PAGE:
For linear functions where the slope is zero, the function
f(x) = b is called a constant function. The textbook goes on to say that the function in question is not linear.
Why is the constant function not linear?
If your textbook says that the constant function f(x)=b is not linear, it shouldn't have left it at that. Otherwise, I would question the integrity of the whole book. I would define the constant function this way:
Definition of Constant Function
- Constant function is a linear function of the form y = b, where b is a constant.
- It is also written as f(x) = b.
- The graph of a constant function is a horizontal line.
Now, if by the strictest rule of a linear function being functions that have x as the input variable, and x is raised only to the first power, one might interpret f(x)=b as non-linear, since it is a polynomial function of degree 0. To me, this is a stretch (departure) from the difinition of the term "linear" (the graph of which is a straight line).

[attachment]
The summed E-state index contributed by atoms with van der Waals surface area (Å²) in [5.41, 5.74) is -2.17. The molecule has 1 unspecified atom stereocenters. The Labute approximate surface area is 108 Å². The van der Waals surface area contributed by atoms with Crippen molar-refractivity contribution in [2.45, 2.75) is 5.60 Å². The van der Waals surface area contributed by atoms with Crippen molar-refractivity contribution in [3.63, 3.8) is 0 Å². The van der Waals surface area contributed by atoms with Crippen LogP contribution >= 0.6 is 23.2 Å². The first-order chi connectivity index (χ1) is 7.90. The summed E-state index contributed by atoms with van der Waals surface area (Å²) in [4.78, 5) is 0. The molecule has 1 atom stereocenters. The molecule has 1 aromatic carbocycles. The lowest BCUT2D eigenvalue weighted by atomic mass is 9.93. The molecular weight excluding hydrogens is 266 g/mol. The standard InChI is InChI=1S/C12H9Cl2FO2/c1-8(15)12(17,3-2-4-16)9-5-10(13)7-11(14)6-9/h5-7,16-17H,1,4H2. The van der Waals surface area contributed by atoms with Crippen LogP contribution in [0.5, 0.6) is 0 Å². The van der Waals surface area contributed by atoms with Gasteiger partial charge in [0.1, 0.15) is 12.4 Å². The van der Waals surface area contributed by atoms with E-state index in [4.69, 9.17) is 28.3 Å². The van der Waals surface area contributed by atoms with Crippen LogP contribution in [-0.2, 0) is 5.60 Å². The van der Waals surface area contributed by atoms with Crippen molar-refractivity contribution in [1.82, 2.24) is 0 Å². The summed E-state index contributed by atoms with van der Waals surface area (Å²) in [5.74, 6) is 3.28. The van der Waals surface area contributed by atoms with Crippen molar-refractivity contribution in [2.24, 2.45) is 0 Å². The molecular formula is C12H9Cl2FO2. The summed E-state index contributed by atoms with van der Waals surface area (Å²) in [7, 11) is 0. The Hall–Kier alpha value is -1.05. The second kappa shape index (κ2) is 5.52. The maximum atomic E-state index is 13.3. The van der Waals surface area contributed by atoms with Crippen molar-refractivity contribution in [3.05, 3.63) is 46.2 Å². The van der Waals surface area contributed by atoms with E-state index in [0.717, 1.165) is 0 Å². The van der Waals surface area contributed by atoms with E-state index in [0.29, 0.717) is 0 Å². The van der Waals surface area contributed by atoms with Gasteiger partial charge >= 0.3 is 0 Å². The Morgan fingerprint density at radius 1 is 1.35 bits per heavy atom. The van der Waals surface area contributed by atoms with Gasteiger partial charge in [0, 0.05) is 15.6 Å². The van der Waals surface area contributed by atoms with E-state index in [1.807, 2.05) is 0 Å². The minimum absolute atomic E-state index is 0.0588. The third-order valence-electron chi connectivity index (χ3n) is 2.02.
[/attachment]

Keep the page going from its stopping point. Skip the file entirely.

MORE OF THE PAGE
There are at least two different definitions of "linear" function. In basic algebra and pre-calculus, it is common to refer to any function having a straight line as graph, which can always be written y= mx+ b, as "linear". That would include m= 0, y= a constant.
In linear algebra, a linear transformation is a function satisfying f(ax+ by)= af(x)+ bf(y). For real numbers, that is of the form f(x)= mx with "constant part" 0. Of course, even in that case f(x)= 0 with both m and b equal to 0, would be "constant" linear function.
What was the title of this textbook, what course was it for, and exactly what did it say?